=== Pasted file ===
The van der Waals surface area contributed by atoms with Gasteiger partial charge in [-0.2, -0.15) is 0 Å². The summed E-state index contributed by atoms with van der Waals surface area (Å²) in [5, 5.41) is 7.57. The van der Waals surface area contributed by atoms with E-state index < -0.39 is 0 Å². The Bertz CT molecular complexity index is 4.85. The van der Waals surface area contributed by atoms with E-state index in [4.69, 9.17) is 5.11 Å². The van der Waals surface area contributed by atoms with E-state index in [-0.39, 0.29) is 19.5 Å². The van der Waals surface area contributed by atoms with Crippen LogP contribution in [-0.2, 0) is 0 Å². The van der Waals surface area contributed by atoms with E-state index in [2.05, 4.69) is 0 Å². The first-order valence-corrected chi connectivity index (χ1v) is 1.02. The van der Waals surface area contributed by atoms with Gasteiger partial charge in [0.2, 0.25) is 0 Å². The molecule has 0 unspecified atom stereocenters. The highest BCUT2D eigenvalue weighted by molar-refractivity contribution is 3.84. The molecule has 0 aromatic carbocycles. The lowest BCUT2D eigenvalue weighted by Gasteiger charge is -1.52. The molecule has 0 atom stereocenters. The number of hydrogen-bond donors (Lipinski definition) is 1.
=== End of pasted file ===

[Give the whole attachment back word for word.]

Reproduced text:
The van der Waals surface area contributed by atoms with Gasteiger partial charge in [-0.2, -0.15) is 0 Å². The summed E-state index contributed by atoms with van der Waals surface area (Å²) in [5, 5.41) is 7.57. The van der Waals surface area contributed by atoms with E-state index < -0.39 is 0 Å². The Bertz CT molecular complexity index is 4.85. The van der Waals surface area contributed by atoms with E-state index in [4.69, 9.17) is 5.11 Å². The van der Waals surface area contributed by atoms with E-state index in [-0.39, 0.29) is 19.5 Å². The van der Waals surface area contributed by atoms with Crippen LogP contribution in [-0.2, 0) is 0 Å². The van der Waals surface area contributed by atoms with E-state index in [2.05, 4.69) is 0 Å². The first-order valence-corrected chi connectivity index (χ1v) is 1.02. The van der Waals surface area contributed by atoms with Gasteiger partial charge in [0.2, 0.25) is 0 Å². The molecule has 0 unspecified atom stereocenters. The highest BCUT2D eigenvalue weighted by molar-refractivity contribution is 3.84. The molecule has 0 aromatic carbocycles. The lowest BCUT2D eigenvalue weighted by Gasteiger charge is -1.52. The molecule has 0 atom stereocenters. The number of hydrogen-bond donors (Lipinski definition) is 1.